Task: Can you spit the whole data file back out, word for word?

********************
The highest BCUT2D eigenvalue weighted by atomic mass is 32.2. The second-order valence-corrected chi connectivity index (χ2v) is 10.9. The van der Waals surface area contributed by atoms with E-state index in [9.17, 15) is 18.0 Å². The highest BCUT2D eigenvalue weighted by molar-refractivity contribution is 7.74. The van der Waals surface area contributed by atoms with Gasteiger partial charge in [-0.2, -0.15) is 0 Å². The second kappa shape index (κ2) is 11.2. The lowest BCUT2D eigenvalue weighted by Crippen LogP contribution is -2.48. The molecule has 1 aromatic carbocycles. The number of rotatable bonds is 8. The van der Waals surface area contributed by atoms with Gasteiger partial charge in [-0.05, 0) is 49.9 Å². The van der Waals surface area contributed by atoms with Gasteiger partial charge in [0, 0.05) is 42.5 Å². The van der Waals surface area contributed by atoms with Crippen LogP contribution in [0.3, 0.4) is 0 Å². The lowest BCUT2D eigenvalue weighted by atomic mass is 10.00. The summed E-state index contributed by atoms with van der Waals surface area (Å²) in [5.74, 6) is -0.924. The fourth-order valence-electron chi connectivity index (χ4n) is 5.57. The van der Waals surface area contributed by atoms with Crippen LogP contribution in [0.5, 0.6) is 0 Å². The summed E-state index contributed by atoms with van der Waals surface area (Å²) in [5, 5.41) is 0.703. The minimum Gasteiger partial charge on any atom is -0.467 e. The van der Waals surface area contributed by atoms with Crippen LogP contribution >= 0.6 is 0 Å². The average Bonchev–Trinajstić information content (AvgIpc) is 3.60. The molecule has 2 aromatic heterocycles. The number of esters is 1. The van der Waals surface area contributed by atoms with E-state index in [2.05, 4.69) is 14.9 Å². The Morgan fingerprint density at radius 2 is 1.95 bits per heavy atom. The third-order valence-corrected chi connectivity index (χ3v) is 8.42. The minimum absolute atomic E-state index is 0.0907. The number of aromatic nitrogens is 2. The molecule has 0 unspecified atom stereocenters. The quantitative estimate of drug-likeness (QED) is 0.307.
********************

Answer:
The highest BCUT2D eigenvalue weighted by atomic mass is 32.2. The second-order valence-corrected chi connectivity index (χ2v) is 10.9. The van der Waals surface area contributed by atoms with E-state index in [9.17, 15) is 18.0 Å². The highest BCUT2D eigenvalue weighted by molar-refractivity contribution is 7.74. The van der Waals surface area contributed by atoms with Gasteiger partial charge in [-0.2, -0.15) is 0 Å². The second kappa shape index (κ2) is 11.2. The lowest BCUT2D eigenvalue weighted by Crippen LogP contribution is -2.48. The molecule has 1 aromatic carbocycles. The number of rotatable bonds is 8. The van der Waals surface area contributed by atoms with Gasteiger partial charge in [-0.05, 0) is 49.9 Å². The van der Waals surface area contributed by atoms with Gasteiger partial charge in [0, 0.05) is 42.5 Å². The van der Waals surface area contributed by atoms with Crippen LogP contribution in [0.3, 0.4) is 0 Å². The lowest BCUT2D eigenvalue weighted by atomic mass is 10.00. The summed E-state index contributed by atoms with van der Waals surface area (Å²) in [5.74, 6) is -0.924. The fourth-order valence-electron chi connectivity index (χ4n) is 5.57. The van der Waals surface area contributed by atoms with Crippen LogP contribution in [0.5, 0.6) is 0 Å². The summed E-state index contributed by atoms with van der Waals surface area (Å²) in [5, 5.41) is 0.703. The minimum Gasteiger partial charge on any atom is -0.467 e. The van der Waals surface area contributed by atoms with Crippen LogP contribution >= 0.6 is 0 Å². The average Bonchev–Trinajstić information content (AvgIpc) is 3.60. The molecule has 2 aromatic heterocycles. The number of esters is 1. The van der Waals surface area contributed by atoms with E-state index in [2.05, 4.69) is 14.9 Å². The Morgan fingerprint density at radius 2 is 1.95 bits per heavy atom. The third-order valence-corrected chi connectivity index (χ3v) is 8.42. The minimum absolute atomic E-state index is 0.0907. The number of aromatic nitrogens is 2. The molecule has 0 unspecified atom stereocenters. The quantitative estimate of drug-likeness (QED) is 0.307.